“Me, too,” said Dunc, causing Bors to glance quickly in his direction and breaking up the tension.
“Such smart ones, these boys,” Bors said. “Now here’s what I think. Once you’re on the path you’re not likely to come back to me of your own free will. I expect you’ll be tempted to make tracks and put me far, far behind, yes?”
“No, never,” Dunc said, and I began to protest, but Bors raised a finger for silence. “Remember what I said about lying? I cannot abide a liar. And I cannot tolerate disloyalty among good friends such as we’ve become. I understand that it’s only natural, only human, that you’d be tempted to run away, so I’m going to have to inspire your loyalty.” He crooked his finger at us and said, “Time to report to headquarters. Pick up your bags and let’s be on our way. I’ll take those guns, and Dyani, you hang back for a bit and make sure no one’s following us.”
Dyani hoisted his shotgun, retrieved my knife from the tree trunk, relieved Dunc of his knife, and motioned us to grab our gear. We set off after Bors along a deer trail that led off deeper into the woods.
A hard slog through brambles and bugs brought us to the cobot’s camp, a hollow the other side of a natural rock wall running along through the woods. Dyani and his dog caught up with us just as Bors led us scrambling down a twisty path to the sizable hole, high enough to stand in and deep and wide enough to be cluttered with stuff of all kinds that Bors had been piling up and sorting through. There was a heap of ordinary looking gear bags and haversacks in the back of the cave, and I didn’t need much imagination to figure out that they’d not been handed over to Bors or his associates with a cheerful smile. Next to the bags were sorted piles of weapons, clothes, boots, barter trinkets, foodstuff, jewelry, tools, and so on. Near the middle of the cave floor there was a large mound of unsorted treasures. The only other things I could see right off were a bedroll and a kitbag, probably Dyani’s, next to the entrance. As I looked about Bors’s hideout, I suddenly had a chilling vision of a large number of bodies feeding the scavengers throughout the Big Woods.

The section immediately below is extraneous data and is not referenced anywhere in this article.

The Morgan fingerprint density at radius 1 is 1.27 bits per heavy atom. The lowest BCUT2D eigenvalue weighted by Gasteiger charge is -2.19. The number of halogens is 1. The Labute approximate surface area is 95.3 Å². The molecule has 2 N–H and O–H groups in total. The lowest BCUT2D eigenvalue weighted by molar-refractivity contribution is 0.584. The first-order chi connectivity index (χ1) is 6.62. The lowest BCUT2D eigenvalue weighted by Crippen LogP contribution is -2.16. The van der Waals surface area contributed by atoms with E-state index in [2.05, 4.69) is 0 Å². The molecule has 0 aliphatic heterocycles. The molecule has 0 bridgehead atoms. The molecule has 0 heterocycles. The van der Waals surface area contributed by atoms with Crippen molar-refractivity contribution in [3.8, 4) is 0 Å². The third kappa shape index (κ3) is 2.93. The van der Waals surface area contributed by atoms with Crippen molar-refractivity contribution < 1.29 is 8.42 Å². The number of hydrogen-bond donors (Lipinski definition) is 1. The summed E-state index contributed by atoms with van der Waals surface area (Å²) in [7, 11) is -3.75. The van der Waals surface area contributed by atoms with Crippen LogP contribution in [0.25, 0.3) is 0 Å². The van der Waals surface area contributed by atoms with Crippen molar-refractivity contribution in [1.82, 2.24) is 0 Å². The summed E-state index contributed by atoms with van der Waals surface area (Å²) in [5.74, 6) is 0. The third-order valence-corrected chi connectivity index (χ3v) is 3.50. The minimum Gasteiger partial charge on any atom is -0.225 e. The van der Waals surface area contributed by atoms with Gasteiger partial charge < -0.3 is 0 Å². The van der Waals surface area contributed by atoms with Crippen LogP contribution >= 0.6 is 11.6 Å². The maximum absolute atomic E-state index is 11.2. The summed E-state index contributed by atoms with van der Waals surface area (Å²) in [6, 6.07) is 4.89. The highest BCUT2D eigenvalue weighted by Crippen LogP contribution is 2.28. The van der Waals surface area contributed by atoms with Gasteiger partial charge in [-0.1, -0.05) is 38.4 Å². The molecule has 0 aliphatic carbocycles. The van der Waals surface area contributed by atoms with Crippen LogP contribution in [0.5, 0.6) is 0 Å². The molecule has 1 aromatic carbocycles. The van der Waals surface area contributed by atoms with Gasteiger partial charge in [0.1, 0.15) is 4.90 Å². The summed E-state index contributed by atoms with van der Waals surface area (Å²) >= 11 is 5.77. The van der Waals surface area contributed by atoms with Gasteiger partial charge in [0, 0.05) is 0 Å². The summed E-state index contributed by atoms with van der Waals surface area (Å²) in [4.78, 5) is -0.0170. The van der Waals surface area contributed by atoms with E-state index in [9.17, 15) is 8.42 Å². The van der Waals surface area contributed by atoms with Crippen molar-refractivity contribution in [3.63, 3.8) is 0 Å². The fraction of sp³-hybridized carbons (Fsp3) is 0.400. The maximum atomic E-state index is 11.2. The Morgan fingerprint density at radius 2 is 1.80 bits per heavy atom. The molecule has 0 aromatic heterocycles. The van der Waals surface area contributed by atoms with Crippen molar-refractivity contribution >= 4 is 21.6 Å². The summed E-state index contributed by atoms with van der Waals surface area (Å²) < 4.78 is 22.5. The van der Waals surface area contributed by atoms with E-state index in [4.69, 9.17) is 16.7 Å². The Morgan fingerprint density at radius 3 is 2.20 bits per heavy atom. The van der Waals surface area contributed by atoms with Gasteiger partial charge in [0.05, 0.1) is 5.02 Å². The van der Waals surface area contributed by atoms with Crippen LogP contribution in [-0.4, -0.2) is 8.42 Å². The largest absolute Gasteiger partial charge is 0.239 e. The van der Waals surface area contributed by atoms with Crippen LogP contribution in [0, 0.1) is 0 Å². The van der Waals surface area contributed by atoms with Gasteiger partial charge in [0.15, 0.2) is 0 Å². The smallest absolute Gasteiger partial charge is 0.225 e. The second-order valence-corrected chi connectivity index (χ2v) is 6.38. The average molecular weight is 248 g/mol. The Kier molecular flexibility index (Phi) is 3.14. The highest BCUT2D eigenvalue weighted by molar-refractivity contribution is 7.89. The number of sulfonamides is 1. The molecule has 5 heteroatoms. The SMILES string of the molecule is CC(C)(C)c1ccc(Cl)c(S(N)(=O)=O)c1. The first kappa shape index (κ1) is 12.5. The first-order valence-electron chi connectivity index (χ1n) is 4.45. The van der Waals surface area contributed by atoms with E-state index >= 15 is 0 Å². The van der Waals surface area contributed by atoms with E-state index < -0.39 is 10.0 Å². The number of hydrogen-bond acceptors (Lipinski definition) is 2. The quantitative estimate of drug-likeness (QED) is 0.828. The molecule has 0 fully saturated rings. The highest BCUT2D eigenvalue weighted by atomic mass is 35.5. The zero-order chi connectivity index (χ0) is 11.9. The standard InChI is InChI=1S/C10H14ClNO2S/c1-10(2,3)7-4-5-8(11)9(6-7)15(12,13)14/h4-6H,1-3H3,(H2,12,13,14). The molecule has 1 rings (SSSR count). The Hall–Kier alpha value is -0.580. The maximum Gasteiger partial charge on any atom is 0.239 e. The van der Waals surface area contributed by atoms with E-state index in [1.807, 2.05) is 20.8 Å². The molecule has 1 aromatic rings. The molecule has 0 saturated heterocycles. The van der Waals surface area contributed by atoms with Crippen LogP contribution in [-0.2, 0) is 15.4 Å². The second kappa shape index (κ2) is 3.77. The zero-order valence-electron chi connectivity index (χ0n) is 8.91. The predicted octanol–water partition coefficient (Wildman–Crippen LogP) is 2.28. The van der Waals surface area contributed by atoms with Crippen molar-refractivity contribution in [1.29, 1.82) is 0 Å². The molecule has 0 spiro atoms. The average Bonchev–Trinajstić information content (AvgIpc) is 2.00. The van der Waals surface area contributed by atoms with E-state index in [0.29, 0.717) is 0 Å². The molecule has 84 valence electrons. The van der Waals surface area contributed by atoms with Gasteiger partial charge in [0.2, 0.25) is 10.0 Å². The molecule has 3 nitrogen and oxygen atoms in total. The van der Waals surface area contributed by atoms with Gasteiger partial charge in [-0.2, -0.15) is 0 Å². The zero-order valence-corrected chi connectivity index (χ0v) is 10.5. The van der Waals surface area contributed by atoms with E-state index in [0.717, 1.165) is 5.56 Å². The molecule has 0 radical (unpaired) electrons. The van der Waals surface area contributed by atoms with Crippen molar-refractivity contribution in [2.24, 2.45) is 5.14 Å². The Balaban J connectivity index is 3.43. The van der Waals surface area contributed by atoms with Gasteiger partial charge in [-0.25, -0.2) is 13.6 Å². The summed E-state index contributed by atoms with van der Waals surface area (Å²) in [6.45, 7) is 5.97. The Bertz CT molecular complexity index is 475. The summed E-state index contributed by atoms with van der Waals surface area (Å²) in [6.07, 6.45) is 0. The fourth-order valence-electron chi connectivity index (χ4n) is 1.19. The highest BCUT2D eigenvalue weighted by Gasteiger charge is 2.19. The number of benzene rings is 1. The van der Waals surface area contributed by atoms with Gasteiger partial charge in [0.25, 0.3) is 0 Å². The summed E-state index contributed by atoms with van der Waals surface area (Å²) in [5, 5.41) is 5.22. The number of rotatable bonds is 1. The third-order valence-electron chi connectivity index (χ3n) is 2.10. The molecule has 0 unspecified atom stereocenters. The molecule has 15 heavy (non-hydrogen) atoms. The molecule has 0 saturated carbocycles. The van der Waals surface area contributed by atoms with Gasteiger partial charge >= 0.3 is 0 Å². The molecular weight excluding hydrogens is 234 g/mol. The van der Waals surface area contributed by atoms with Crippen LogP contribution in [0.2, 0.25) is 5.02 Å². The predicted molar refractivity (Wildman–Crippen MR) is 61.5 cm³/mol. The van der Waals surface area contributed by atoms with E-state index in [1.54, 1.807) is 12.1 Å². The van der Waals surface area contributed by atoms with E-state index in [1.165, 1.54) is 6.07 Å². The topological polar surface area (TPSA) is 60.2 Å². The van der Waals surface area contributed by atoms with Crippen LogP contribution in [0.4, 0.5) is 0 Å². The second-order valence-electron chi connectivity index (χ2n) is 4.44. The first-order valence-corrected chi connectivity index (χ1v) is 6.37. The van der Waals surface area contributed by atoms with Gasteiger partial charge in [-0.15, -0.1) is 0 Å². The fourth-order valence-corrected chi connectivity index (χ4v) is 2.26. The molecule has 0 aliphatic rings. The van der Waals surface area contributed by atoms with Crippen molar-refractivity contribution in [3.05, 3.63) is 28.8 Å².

“Quite a collection of goodies I have here, don’t you think?” Bors asked. “Quite useless to me personally, of course, but rather useful for buying information and alliances and paying my willing agents.” Bors walked to the rear of the cave and pulled something small out of a box. He returned to the center of the cave, and jabbed a finger at a spot directly in front of himself where he clearly wanted us to stand. Then he grabbed my right hand and Dunc’s left quick as a heron spearing a frog. I felt a sharp stab in my palm and heard Dunc give a little cry of surprise and pain. I struggled to pull loose, but Bors gave us both such a fearsome shake that our heads rocked as far forward and back as they could without our necks snapping. I stopped pulling and twisting so as not to provoke the cobot to the point of his forgetting our usefulness and slagging us on the spot.
“Now listen, young Travis and Me Too, and listen well. Something dreadful has happened to you. You’ve just had a terrible accident! “
“What do you mean ‘an accident’? What’d you do to us?”
“I, Travis? What did I do to you? You’re quite mistaken. You’ve brought this misfortune upon yourselves by disturbing my peaceful existence here. Had you been good boys and stayed on your farms, all would be going well for you. Had you been smart boys and not come snooping and stumbling around my territory, why, you wouldn’t be in this awful predicament.” Bors released our hands and said, “Go ahead. Look.”
I expected a considerable wound, but I saw only a spot no bigger than a thorn prick. I exchanged glances with Dunc, and we shrugged at each other.
“Well? What did you see, little friends?”
I shook my head. “A little red spot. What’d you do?”
“Same silly question, Travis, and here’s the answer because you need to know so that you’ll be faithful to me. You are now home to some very interesting nanobots. Nasty ones, actually. Little engines of destruction, really.”
I froze. I’d been spiked. I went all light-headed and dry-mouthed. I’d heard of this kind of little robot machine from Teacher, but I’d never had reason before to give it much mind.
“Yes, disagreeable little nanobots to be sure. Rather distant cousins of mine,” Bors went on, “and most useful in getting your cooperation. These nanobots are disassemblers, if you follow me. At one time nanobots of this kind were used to heal the body by taking apart bad tissue. Weaponized, though, they are not overly particular about what they unmake, and they are punctual to be sure. When first spiked in, they deploy themselves and wait for a set period of time before beginning their work. And then their alarms go off. I’ve set their alarms myself, and let me tell you, work these little buggers do, hi-ho! Such a bloody mess of jelly you’ll be, Travis, if you don’t return to me before then with your job done.” Bors bent close, his eyes flashing wickedly right in my face.